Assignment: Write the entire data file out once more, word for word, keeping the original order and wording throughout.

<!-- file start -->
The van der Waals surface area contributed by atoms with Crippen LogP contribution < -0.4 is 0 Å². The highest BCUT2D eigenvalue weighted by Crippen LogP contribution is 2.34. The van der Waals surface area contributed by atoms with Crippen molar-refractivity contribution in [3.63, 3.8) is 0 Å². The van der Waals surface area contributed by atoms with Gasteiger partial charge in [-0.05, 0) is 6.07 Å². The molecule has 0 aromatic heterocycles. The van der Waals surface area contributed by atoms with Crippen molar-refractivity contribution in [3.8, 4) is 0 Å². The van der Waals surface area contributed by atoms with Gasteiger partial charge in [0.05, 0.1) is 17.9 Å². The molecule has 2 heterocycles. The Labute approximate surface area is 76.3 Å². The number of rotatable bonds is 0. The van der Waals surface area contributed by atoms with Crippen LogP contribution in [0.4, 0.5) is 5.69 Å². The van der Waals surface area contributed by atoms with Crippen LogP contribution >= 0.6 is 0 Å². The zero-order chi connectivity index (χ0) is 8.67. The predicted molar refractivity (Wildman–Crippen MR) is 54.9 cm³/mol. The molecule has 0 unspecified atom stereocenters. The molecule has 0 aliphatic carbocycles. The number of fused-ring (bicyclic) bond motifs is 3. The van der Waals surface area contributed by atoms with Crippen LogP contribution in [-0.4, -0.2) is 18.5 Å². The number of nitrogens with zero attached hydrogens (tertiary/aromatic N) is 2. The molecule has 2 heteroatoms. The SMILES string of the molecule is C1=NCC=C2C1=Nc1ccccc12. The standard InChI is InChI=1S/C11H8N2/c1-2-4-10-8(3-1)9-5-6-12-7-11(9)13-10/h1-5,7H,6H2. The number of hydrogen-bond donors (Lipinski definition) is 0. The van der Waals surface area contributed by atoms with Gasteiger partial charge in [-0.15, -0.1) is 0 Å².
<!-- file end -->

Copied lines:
The van der Waals surface area contributed by atoms with Crippen LogP contribution < -0.4 is 0 Å². The highest BCUT2D eigenvalue weighted by Crippen LogP contribution is 2.34. The van der Waals surface area contributed by atoms with Crippen molar-refractivity contribution in [3.63, 3.8) is 0 Å². The van der Waals surface area contributed by atoms with Gasteiger partial charge in [-0.05, 0) is 6.07 Å². The molecule has 0 aromatic heterocycles. The van der Waals surface area contributed by atoms with Crippen molar-refractivity contribution in [3.8, 4) is 0 Å². The van der Waals surface area contributed by atoms with Gasteiger partial charge in [0.05, 0.1) is 17.9 Å². The molecule has 2 heterocycles. The Labute approximate surface area is 76.3 Å². The number of rotatable bonds is 0. The van der Waals surface area contributed by atoms with Crippen LogP contribution in [0.4, 0.5) is 5.69 Å². The van der Waals surface area contributed by atoms with Crippen LogP contribution >= 0.6 is 0 Å². The zero-order chi connectivity index (χ0) is 8.67. The predicted molar refractivity (Wildman–Crippen MR) is 54.9 cm³/mol. The molecule has 0 unspecified atom stereocenters. The molecule has 0 aliphatic carbocycles. The number of fused-ring (bicyclic) bond motifs is 3. The van der Waals surface area contributed by atoms with Crippen LogP contribution in [-0.4, -0.2) is 18.5 Å². The number of nitrogens with zero attached hydrogens (tertiary/aromatic N) is 2. The molecule has 2 heteroatoms. The SMILES string of the molecule is C1=NCC=C2C1=Nc1ccccc12. The standard InChI is InChI=1S/C11H8N2/c1-2-4-10-8(3-1)9-5-6-12-7-11(9)13-10/h1-5,7H,6H2. The number of hydrogen-bond donors (Lipinski definition) is 0. The van der Waals surface area contributed by atoms with Gasteiger partial charge in [-0.15, -0.1) is 0 Å².